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Begging for Chocolate Macarons and Mendiants for Easter

How could I let this week fly past without mentioning chocolate for Easter? Or mentioning our flaring allergies with all this beautiful, budding but nose-blowing Parisian Spring blossoms? Or discovering seven (you heard me) paper fishes with cute French messages for poisson d’avril cellotaped to my back on April Fools’ Day?

It’s funny. After all the macaron-athons, I took a break from them for a couple of weeks. Then last weekend, Antoine asked for a macaron or two at 4 o’clock goûter. What? Quoi? You mean, you don’t even have any left in your freezer bank?  What’s going on?

With macaron twinges from all of us, it was time to make a batch. The family begged for chocolate; good ol’ plain chocolate macarons – even if it was tempting to add fancy salt, spices, caramel, herbs or fruit and the likes (if you’re a regular you may remember last year I made chocolate bacon macarons for April Fools’ Day.) I did it, though; I kept them plain – but thought about doing something a bit different to decorate them: I added mendiants.

chocolate easter mendiants

Mendiant means ‘beggar’ in French. As the family were begging for more chocolate macarons, this was fitting inspiration indeed – as well as the high prices in the chocolateries for these little chocolate fruit and nut bites.

Mendiants are simply disks of chocolate with at least four kinds of dried fruit and nuts, representing the robe colours of four mendicant monastic orders from the Middle Ages. Fascinating, n’est-ce pas?

Here I used dark chocolate and beautifully bumpy praline chocolate, but mendiants can be made with plain, milk or white chocolate. Use different nuts (plain or toasted) and dried fruits to add a contrast in textures and flavours. I also added broken Mikado sticks (do you have these in America?) and homemade zig-zag sticks (just by melting chocolate and zig-zagging it on baking paper, then peeling off when set) for a nest and mini Easter eggs.
Let your imagination leave your Easter Bunnies begging for more!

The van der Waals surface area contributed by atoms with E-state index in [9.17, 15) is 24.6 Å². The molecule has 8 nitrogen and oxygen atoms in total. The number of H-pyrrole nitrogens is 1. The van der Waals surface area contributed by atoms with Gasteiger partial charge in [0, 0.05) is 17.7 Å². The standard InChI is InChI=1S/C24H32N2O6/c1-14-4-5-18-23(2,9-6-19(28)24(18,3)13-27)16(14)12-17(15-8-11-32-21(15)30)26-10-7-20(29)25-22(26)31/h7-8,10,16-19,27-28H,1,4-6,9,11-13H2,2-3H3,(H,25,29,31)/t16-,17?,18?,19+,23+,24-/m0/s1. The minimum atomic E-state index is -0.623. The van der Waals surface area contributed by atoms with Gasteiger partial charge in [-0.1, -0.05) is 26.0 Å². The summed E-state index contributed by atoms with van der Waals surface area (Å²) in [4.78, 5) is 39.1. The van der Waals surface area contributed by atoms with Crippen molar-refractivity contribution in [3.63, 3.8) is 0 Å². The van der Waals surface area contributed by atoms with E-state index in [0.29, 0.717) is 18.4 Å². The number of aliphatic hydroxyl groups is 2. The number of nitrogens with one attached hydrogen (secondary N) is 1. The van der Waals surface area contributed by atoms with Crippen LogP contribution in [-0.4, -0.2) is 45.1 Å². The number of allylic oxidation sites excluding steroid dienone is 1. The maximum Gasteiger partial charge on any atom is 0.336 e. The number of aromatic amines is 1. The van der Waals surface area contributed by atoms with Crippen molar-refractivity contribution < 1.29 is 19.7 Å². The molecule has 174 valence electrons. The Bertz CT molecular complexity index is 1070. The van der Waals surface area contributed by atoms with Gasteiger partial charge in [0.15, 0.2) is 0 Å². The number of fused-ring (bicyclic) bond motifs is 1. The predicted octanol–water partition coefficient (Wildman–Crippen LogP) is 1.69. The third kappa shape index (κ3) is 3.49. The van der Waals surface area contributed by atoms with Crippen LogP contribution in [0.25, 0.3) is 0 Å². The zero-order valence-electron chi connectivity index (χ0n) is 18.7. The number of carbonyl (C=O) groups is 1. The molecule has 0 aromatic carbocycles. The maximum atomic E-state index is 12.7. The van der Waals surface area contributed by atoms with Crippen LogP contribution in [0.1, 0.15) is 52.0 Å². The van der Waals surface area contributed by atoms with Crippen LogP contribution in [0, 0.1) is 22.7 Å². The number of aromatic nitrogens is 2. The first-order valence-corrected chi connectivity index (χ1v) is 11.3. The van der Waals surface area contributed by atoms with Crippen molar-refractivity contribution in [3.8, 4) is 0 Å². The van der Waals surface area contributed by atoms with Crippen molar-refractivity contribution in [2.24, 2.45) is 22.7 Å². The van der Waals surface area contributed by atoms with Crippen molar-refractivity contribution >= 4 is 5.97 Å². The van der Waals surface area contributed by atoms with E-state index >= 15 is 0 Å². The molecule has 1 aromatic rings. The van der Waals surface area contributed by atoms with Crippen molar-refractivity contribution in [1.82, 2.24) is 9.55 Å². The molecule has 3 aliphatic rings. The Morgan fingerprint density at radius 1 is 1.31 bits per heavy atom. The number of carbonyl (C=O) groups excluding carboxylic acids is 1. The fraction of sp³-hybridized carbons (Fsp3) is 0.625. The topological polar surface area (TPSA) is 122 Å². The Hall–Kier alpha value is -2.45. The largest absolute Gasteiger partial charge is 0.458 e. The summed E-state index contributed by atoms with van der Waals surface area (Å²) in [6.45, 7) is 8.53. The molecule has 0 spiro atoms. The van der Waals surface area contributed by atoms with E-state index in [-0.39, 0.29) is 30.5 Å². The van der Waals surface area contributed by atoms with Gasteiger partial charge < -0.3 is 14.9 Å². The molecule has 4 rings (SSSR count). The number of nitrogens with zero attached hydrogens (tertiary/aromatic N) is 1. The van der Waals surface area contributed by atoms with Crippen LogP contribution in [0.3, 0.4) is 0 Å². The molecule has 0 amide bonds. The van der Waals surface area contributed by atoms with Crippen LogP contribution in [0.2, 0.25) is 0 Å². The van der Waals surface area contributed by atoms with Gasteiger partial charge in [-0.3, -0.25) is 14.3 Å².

French mendiants or chocolate disks covered in fruits and nuts

French chocolate Mendiants: you’ll be “begging” for more…

French Chocolate Mendiants

Preparation Time: 30 minutes
Setting Time: 30 minutes

200g dark chocolate (64% cocoa solids, minimum)
Candied orange peel, cut into cubes
Raisins or dried cranberries*
Hazelnuts, walnuts, pistachios, almonds or pine nuts (plain or toasted)

  1. Line a perfectly flat baking sheet with baking paper (or silicone mat).
  2. Break up the chocolate in a bowl and place over a pan of simmering water over a gentle heat (bain-marie) until the chocolate has melted.
  3. Using a dessertspoon, spoon the melted chocolate onto the baking paper, pressing each one down with the back of the spoon to make a circle.
  4. Gradually decorate with the fruit and nuts using different colours and textures for toppings. Don’t worry about the chocolate hardening; you will have enough time to enjoy dressing each disk before it hardens.
  5. Leave to cool for about 30 minutes. When set, remove each mendiant carefully from the sheet with your fingers or a palette knife.

* To knock them into Adult mode for that extra je ne sais quoi, soak them in Kirsch, Chambord, Armagnac, Frangelico or any of your favourite liqueurs.

Store in an airtight container for up to 3 days (if you can wait that long!)

chocolate mendiants